Throw the Peak Oil Books Away

Jim Brown
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A reader sent me an article by Cumberland Advisors suggesting that investors were underestimating the power of America's oil and natural gas industry revolution. Hat tip to Barry.

While I agree with some of their comments there are still some reasons why we should not forget about peak oil. Link to Cumberland article

I do agree that the shale oil boom has revolutionized the production of oil within the USA. It has pushed production from 4.8 mbpd in January 2005 to 8.1 mbpd in Jan 2014. That is the highest production rate since 1988.

However, the shale oil revolution is set to fade over the next three years. The problem is the same problem every well ever drilled has experienced. When a well is drilled there is a set amount of oil in the ground under the well. Let's call it 1,000,000 barrels as an example. In practice some wells can extract 100,000 barrels and some can extract 500,000 barrels with most wells somewhere in the middle. The different extraction rates are based on the thickness of the oil, the amount of pressure in the well and the permeability of the rock.

If there is no pressure then pumps have to be installed to create a suction and pull the oil out of the ground. If the oil is thick then it flows much more slowly and the pumps have to work harder and longer. The permeability of the rock is the key element. That means the rock must be porous for the oil to flow underground. Shale is not porous and that is what kept exploration companies from drilling wells into shale for decades. When horizontal drilling was perfected this solved some of the problem since instead of just punching through a 100 foot section of oil play and trying to get a few hundred barrels to the surface they could now drill down to that oil play and then drill horizontally for up to two miles through that 100 foot deep pay zone. Instead of only being exposed to 100 feet of pay now they can be exposed to 10,000 feet of pay. Even if the oil flows slowly through the rock the vast distance of the laterals allows enhanced recovery.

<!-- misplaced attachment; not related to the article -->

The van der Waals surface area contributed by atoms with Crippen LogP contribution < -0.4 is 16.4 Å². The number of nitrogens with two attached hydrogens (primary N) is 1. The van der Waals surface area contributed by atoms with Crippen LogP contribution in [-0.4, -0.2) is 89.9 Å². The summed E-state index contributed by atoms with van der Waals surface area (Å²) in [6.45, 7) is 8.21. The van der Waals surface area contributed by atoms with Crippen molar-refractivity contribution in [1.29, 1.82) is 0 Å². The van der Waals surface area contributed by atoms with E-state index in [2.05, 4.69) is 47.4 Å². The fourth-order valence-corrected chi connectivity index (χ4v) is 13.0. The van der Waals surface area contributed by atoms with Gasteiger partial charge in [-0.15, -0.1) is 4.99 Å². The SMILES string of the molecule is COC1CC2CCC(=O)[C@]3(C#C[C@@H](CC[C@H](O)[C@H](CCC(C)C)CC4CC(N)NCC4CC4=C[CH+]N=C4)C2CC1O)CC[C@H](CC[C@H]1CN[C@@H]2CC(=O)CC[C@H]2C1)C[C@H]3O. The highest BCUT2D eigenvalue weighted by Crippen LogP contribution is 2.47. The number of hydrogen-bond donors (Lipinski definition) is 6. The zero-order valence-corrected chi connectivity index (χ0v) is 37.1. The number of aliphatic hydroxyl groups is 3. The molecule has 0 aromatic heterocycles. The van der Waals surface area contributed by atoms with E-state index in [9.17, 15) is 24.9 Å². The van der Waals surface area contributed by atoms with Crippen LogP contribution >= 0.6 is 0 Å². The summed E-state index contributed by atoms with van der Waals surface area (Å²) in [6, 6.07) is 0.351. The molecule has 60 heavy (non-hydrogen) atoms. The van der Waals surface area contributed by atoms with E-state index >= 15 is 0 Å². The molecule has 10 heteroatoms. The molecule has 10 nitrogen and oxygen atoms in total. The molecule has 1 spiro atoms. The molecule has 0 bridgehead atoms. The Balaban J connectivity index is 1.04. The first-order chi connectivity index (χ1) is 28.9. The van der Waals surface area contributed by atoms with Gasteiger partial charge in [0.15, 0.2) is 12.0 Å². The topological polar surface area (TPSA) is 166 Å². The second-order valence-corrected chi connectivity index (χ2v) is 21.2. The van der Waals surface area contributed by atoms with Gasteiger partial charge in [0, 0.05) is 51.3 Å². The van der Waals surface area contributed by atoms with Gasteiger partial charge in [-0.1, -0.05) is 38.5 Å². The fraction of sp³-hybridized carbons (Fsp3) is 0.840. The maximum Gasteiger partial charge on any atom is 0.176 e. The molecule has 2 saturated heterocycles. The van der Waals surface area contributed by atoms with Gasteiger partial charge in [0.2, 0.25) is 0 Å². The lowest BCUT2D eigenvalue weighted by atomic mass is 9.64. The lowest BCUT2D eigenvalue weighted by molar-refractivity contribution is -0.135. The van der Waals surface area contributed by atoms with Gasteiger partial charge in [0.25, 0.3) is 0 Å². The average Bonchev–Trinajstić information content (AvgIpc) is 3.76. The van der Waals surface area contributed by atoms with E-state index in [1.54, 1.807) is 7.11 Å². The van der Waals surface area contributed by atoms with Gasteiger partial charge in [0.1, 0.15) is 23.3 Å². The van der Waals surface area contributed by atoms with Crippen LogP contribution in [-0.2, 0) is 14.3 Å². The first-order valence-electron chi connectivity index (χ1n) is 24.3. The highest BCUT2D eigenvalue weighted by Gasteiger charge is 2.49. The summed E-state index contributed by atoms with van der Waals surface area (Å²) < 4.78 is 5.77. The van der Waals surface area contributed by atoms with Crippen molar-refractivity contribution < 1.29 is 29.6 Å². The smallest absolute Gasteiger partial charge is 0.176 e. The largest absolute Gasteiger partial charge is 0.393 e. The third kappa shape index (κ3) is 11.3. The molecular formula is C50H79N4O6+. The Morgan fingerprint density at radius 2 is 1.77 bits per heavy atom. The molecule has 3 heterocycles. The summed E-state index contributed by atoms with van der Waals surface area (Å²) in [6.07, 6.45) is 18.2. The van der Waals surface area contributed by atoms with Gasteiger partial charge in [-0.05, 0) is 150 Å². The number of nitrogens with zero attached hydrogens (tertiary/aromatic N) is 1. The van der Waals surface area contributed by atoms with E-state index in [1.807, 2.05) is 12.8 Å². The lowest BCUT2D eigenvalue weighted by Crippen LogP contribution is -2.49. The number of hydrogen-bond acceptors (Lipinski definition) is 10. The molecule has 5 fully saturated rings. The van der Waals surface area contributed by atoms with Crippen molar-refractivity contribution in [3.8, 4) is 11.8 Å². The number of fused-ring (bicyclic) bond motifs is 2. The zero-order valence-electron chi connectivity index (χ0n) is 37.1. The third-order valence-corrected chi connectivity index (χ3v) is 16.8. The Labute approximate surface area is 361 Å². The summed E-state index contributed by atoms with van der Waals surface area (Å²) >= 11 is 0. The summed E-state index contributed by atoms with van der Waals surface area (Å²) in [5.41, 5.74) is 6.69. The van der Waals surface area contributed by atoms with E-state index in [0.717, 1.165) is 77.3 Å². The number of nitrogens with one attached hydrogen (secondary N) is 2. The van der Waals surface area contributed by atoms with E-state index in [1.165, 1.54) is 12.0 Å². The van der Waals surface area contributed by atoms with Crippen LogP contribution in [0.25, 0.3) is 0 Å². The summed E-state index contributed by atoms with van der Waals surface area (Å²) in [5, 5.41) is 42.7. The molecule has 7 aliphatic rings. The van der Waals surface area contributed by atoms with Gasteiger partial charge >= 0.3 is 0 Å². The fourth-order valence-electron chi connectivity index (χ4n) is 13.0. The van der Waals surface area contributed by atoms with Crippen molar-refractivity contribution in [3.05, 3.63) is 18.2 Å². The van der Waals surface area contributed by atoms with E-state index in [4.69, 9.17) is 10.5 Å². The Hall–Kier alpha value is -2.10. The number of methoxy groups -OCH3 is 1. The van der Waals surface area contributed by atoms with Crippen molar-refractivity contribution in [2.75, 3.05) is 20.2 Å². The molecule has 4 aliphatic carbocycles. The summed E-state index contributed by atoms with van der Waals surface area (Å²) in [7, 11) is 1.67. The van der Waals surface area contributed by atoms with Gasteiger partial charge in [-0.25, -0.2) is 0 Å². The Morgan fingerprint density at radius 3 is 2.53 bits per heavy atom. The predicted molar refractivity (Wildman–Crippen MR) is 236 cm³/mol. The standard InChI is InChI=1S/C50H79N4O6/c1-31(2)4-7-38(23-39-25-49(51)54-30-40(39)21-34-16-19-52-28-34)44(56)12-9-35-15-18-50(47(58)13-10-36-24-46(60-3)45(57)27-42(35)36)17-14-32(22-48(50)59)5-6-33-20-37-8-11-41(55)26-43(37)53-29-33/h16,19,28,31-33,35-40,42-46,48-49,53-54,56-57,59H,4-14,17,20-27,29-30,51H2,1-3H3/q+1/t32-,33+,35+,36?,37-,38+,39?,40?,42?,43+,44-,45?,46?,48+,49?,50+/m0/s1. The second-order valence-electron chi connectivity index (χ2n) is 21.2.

Since shale is not really porous they have to fracture the rock all around the pipe in order to give the oil a way to flow. This is done by pumping in millions of gallons of water and sand under extreme pressure. This forces cracks in the shale and the sand sticks in the cracks to keep them open.